12 Songs to Soothe Your Soul on Good Friday
When I was in high school and college, my friends and I would make mixtapes for each other. If you wanted to tell someone that they were special, you could do so with just the right mix of songs. Recently, my 16-year-old son and I had a conversation and I told him that I felt the fall of western civilization came with digital music because no one did the hard work of making a mixtape anymore. He rolled his eyes and said, “Dad, that sounds like a playlist to me.”
In the spirit of the mixtape, I offer this Good Friday playlist. To call it eclectic might be an understatement. I hope you find in it something that soothes your soul on this darkest of days.
Listen and reflect. Play, pause and click through all 12 songs here:
1. There is a Green Hill Far Away: King’s College Choir, Cambridge
I don’t need a DNA test to tell me that I have Irish ancestry. Something about the hymns of Cecil Frances Alexander stir my Irish soul and this is one is a prime example. If you would like to sing along, it is Hymn 167 in The Hymnal 1982.
2. Love is Stronger Than Death: The The
By the time Love is Stronger Than Death was released in 1993, I had already lost far too many friends to HIV/AIDS. This song appears to paraphrase this line from the Song of Solomon (8:6): “Set me as a seal upon your heart, as a seal upon your arm; for love is strong as death, passion fierce as the grave. Its flashes are flashes of fire, a raging flame.”
3. Go to Dark Gethsemane: Amanda Rutherford
Singers like David Bazan and Sufjan Stevens give me hope that the hymns of old can find new life. This adaptation of Hymn 171 (The Hymnal 1982) performed by Amanda Rutherford is a perfect example. I play this version on my guitar to sing at home.
4. Suzanne: Leonard Cohen
This was my father’s favorite song ever written. In this recording, Cohen starts off by saying how he signed away the rights to it. You can tell that he, too, loves the song when he says, “It would be wrong to write this song and get rich from it, too.”
5. Around My Neck: 100 Portraits
Thanks to my colleague, Chad Brinkman, for telling me about this beautiful tune. Robin Pasley’s vocal is stunning and calls us to think about what the cross has become.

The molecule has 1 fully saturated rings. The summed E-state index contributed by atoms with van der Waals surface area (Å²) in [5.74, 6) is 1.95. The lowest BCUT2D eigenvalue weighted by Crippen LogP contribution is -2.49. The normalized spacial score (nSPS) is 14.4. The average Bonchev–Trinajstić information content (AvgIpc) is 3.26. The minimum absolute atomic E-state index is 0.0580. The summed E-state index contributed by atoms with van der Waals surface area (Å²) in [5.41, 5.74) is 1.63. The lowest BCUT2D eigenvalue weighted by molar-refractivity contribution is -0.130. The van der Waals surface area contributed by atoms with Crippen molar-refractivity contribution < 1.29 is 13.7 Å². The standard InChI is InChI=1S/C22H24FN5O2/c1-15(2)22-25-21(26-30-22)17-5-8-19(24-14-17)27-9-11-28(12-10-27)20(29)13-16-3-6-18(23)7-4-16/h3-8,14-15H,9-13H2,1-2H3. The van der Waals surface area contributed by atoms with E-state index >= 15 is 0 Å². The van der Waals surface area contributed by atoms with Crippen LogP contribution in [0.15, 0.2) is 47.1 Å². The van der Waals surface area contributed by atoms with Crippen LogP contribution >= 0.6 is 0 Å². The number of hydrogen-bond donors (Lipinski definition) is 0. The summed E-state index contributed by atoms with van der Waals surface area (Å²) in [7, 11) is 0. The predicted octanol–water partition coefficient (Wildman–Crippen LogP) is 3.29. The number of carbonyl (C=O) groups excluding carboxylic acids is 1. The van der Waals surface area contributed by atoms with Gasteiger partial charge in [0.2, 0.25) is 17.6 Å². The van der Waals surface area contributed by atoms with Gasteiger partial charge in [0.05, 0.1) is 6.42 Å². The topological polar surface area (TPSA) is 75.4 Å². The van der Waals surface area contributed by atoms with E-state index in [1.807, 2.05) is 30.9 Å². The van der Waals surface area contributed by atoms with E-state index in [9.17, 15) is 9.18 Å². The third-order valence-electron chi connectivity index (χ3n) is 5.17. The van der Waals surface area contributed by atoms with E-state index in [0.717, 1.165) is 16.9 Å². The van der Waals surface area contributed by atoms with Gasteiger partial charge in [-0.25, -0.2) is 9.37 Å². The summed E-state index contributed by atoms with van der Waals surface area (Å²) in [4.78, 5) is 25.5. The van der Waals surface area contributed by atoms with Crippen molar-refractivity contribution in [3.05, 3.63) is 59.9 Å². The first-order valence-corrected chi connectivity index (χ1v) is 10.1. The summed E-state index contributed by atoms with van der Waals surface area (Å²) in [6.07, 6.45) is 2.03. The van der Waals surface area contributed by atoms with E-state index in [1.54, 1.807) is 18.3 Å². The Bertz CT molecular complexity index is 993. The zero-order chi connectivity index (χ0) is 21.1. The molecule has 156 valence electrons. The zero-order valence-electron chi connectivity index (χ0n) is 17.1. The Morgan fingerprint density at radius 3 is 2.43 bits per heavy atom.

6. The Old Rugged Cross: Johnny and June Carter Cash
It’s hard for me to pick which version of this classic gospel hymn to share. The Old Rugged Cross has been performed by many of my favorite country singers, including Ernest Tubb, George Jones, Merle Haggard, Chet Atkins, Patsy Cline, Loretta Lynn and John Prine. A staple of the Carter Family, in this version June Carter joins her husband, Johnny Cash. Their rendition reminds me that love is stronger than death.
7. O Sacred Head Sore Wounded: King’s College Choir, Cambridge
This is one of the oldest hymns Christians sing. O Sacred Head Sore Wounded comes from a 13th-century poem attributed to Arnulf of Leuven that addresses Christ’s different body parts upon the cross. The stanzas of the poem each focus on Christ’s feet, knees, hands, his pierced side, breast, heart and then his head. Throughout the centuries, many translations have been made. We sing Robert Bridges’ translation to this heart-wrenching tune by J.S. Bach.
8. What Sarah Said: Death Cab For Cutie
Speaking of heart-wrenching tunes, this song paints the experience far too many of us have shared, sitting in a hospital waiting room until the bad news comes. But it is the line that Sarah sings that reminds me of the experience of the women at the foot of the cross.
9. Were You There When They Crucified My Lord?: Mahalia Jackson
This song is another one that is so hard to choose which singer and which performance to include, but not really… this is Mahalia Jackson. And I’m sure that if you’ve ever sung Hymn 172 (Hymnal 1982), it didn’t sound quite like this. Only a soloist with a lifelong upbringing in Gospel music sounds this great.
10. Down There By The Train: Johnny Cash, written by Tom Waits
I used to work as a tour manager with touring bands and for a while, worked exclusively with artists on the Def American Recordings label. At that time, producer Rick Rubin started producing songs with Johnny Cash. Some of the recordings were made in Cash’s living room, just him and a guitar. One of the first songs they recorded was written by Tom Waits and is more of an Americana-Gospel-train song. There are a few great Gospel songs on that album.
11. At the Cross Her Vigil Keeping: University of Texas San Antonio Women’s Choir, Mark Daniel Merritt, Conductor
This 13th century Good Friday hymn is as beautiful in its English translation as it is in Latin. Although the recording quality is not the best, the voices make up for the low fidelity. I chose this version because it is the same one you will sing in church today if you sing Hymn 159 (Hymnal 1982). It is nothing less than the most exquisite poetry.
12. Jerusalem: Steve Earle
Ever since I was a boy, I remember the Good Friday offering going to the Province of Jerusalem and the Middle East. This song reminds me why this tradition is so important. You can find out more about the Good Friday Offering for the Church in the Province of Jerusalem and the Middle East here.
Sean McConnell is the Senior Director of Engagement at Episcopal Relief & Development.
Header Image: A young man plays guitar in Bontoc, Philippines. Photo was taken by Mike Smith. All other images from Pixabay.com